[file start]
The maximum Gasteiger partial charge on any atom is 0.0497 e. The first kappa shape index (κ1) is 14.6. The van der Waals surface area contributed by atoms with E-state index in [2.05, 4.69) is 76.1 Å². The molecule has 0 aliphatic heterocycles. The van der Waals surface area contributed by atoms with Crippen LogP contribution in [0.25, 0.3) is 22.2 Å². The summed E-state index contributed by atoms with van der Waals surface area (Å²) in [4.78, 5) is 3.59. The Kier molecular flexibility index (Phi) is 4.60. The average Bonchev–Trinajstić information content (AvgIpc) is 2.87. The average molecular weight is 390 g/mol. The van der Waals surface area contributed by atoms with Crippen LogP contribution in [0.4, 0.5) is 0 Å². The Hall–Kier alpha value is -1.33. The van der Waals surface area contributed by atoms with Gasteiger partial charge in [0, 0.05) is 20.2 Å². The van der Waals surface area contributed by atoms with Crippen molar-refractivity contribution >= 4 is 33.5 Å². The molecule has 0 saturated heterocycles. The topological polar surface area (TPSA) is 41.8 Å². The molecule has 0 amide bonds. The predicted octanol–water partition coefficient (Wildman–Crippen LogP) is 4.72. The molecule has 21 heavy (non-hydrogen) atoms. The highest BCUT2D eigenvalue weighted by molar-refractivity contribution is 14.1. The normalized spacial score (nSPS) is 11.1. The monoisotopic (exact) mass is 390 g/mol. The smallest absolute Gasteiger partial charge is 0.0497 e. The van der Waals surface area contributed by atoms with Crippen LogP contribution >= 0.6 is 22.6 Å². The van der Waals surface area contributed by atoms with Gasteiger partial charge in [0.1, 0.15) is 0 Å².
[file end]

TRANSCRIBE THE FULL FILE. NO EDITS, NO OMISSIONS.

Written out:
The maximum Gasteiger partial charge on any atom is 0.0497 e. The first kappa shape index (κ1) is 14.6. The van der Waals surface area contributed by atoms with E-state index in [2.05, 4.69) is 76.1 Å². The molecule has 0 aliphatic heterocycles. The van der Waals surface area contributed by atoms with Crippen LogP contribution in [0.25, 0.3) is 22.2 Å². The summed E-state index contributed by atoms with van der Waals surface area (Å²) in [4.78, 5) is 3.59. The Kier molecular flexibility index (Phi) is 4.60. The average Bonchev–Trinajstić information content (AvgIpc) is 2.87. The average molecular weight is 390 g/mol. The van der Waals surface area contributed by atoms with Crippen LogP contribution in [0.4, 0.5) is 0 Å². The Hall–Kier alpha value is -1.33. The van der Waals surface area contributed by atoms with Gasteiger partial charge in [0, 0.05) is 20.2 Å². The van der Waals surface area contributed by atoms with Crippen molar-refractivity contribution >= 4 is 33.5 Å². The molecule has 0 saturated heterocycles. The topological polar surface area (TPSA) is 41.8 Å². The molecule has 0 amide bonds. The predicted octanol–water partition coefficient (Wildman–Crippen LogP) is 4.72. The molecule has 21 heavy (non-hydrogen) atoms. The highest BCUT2D eigenvalue weighted by molar-refractivity contribution is 14.1. The normalized spacial score (nSPS) is 11.1. The monoisotopic (exact) mass is 390 g/mol. The smallest absolute Gasteiger partial charge is 0.0497 e. The van der Waals surface area contributed by atoms with Crippen LogP contribution >= 0.6 is 22.6 Å². The van der Waals surface area contributed by atoms with Gasteiger partial charge in [0.1, 0.15) is 0 Å².